Also, be aware of whether the run course is flat or hilly.

Most importantly, like all other things worth doing, even participating in a triathlon will consume your valuable time and energy, so make sure you are ready to take out anywhere between 3-10 hours per week for training depending upon the race you are selecting.

Category DistanceNumber of hours per weekNumber of weeks for trainingRemarks
Super Sprint
Swim – 400m(0.25mi)  Bike   –   10km(6.2mi) Run   –    2.5km (1.6mi)
3-4 hours12 weeks (sedentary)
10 weeks (moderately active)
Ideal for beginners
SprintSwim- 750m(0.47mi)Bike  –   20km(12.4mi)Run  –   5km(3.2mi)3-5 hours 12 Weeks(sedentary) 8 weeks(moderately active)Ideal for beginners
OlympicSwim- 1.5km(0.93mi)Bike –  40km(25mi)Run-  10km(6.2mi)5-7 hours10-12 weeks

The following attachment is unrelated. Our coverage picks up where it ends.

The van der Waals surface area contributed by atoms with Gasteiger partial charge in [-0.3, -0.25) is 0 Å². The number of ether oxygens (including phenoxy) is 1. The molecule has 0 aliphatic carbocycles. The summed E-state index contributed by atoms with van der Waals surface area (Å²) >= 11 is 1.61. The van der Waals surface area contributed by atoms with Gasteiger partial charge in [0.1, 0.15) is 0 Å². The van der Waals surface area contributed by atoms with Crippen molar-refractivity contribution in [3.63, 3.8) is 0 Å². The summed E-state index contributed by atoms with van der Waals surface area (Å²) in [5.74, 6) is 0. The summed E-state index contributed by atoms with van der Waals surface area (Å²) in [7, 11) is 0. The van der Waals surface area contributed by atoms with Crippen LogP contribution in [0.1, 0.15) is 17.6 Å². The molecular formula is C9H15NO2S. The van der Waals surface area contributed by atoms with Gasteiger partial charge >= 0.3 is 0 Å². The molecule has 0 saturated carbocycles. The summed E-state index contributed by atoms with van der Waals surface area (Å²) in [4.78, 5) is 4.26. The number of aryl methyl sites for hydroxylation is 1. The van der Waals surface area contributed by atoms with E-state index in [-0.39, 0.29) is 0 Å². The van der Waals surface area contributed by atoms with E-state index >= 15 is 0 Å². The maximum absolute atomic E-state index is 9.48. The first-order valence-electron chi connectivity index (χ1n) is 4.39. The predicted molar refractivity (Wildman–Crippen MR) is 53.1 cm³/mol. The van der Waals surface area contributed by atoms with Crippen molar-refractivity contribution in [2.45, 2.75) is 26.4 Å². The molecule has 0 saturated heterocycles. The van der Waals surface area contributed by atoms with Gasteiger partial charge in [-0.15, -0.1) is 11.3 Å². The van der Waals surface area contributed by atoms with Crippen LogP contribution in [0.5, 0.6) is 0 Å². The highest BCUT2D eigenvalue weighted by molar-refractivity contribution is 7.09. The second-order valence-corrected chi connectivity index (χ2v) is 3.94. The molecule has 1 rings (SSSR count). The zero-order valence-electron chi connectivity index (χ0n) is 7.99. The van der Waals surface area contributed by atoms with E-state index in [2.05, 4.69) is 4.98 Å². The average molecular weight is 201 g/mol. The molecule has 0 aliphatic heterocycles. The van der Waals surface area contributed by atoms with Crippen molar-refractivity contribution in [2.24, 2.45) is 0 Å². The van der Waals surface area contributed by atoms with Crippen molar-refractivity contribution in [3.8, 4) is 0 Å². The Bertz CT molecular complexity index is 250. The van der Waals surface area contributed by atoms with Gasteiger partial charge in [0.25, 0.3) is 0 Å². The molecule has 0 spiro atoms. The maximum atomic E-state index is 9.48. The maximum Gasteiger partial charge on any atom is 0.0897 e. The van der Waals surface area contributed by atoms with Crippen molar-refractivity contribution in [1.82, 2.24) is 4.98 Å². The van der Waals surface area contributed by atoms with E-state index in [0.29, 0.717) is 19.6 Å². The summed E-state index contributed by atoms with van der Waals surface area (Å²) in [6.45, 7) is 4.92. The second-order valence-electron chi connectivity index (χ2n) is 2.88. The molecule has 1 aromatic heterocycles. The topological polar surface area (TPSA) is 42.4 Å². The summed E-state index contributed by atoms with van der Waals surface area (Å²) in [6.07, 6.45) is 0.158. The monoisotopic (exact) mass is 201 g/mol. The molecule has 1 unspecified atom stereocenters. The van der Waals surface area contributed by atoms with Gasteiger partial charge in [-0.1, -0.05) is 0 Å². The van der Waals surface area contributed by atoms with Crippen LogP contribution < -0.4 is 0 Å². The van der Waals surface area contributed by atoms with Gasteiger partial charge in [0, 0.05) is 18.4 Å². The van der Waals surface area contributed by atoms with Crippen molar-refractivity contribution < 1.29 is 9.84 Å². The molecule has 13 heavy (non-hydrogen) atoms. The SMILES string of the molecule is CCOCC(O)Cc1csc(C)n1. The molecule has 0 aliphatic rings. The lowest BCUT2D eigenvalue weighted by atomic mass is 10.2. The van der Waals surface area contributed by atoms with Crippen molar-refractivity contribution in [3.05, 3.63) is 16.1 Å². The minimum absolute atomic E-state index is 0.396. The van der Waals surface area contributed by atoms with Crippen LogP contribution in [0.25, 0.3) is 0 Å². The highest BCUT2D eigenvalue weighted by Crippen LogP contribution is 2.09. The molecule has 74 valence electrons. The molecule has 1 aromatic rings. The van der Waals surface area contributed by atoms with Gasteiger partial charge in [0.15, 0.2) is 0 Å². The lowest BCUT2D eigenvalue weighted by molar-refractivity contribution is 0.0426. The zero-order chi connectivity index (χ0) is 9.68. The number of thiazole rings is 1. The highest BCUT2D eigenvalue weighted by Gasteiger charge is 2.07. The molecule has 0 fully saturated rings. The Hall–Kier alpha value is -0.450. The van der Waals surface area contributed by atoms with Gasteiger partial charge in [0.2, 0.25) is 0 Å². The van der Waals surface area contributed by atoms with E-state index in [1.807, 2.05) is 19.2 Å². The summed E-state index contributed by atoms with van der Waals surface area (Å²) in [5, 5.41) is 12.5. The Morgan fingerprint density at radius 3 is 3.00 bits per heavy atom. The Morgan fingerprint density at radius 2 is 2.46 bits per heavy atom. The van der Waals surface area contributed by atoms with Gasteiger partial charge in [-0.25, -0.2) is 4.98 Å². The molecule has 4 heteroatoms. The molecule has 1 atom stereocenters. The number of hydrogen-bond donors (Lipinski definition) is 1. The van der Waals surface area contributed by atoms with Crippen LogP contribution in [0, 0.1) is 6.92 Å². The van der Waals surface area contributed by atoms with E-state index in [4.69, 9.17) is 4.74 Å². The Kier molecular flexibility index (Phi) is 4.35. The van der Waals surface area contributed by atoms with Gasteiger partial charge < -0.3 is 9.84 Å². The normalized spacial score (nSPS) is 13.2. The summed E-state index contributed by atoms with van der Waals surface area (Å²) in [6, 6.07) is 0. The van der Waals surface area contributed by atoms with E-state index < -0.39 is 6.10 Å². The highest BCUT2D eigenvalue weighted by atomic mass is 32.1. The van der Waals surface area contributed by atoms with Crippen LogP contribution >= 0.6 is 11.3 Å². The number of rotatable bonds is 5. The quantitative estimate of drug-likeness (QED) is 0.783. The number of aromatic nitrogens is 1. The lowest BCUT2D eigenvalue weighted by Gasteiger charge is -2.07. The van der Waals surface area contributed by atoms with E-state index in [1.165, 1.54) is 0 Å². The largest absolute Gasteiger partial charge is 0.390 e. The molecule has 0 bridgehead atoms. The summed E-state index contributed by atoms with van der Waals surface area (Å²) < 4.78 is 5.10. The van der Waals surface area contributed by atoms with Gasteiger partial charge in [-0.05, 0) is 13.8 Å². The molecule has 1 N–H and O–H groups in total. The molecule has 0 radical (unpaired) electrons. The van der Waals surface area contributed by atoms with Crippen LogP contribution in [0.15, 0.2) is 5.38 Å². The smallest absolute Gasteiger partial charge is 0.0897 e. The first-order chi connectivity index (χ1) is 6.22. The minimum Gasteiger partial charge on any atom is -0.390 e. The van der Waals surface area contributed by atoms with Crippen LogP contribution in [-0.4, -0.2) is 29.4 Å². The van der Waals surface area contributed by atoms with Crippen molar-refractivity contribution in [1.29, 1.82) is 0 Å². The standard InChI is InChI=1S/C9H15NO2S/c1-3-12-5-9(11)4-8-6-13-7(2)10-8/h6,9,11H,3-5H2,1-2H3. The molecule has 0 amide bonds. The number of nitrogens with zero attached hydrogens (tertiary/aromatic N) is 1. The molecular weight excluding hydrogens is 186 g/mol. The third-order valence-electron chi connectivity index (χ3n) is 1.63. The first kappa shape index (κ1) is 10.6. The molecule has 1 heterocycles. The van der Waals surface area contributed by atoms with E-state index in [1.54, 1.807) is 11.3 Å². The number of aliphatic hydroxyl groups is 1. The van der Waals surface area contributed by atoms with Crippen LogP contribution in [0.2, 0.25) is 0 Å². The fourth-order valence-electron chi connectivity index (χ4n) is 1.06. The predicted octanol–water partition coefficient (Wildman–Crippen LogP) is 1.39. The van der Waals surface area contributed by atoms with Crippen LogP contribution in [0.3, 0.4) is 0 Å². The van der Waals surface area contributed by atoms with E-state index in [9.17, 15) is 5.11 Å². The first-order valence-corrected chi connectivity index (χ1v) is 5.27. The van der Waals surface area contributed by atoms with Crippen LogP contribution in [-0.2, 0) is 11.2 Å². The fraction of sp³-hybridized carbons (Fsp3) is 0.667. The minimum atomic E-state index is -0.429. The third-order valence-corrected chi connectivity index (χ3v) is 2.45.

Half IronmanSwim- 1.9km (1.2mi)Bike – 90km    (56mi)Run-  21.1km  (13.1mi)8-13 hours16-20 weeks
IronmanSwim-3.9km  (2.4mi)Bike -180km  (112mi)Run- 42.2km  (26mi)13-20 hours24-30 weeks

Whichever race you want to participate in, you will have to dedicate a certain number of weeks to achieve a certain level of physical fitness and start your specific training from thereon( if you are less physically active).

On the other hand, if you are moderate to highly active, you will be ready to take part in a super sprint or a sprint triathlon within a few weeks, or you might even consider directly preparing for an Olympic distance.

Beginner Triathlon Training Plan

how to start training for a triathlon, pick a triathlon race distance

 Staying  Motivated 

The biggest challenge while training for a triathlon is going to be consistency. Believe it or not, there will be days you will feel sore and would not want to come out of bed. Therefore, knowing how to stay motivated during the entire duration of training is the key.

One of the best ways to stay motivated is to sign up for the race before you start training. this will put you under some kind of positive going into training.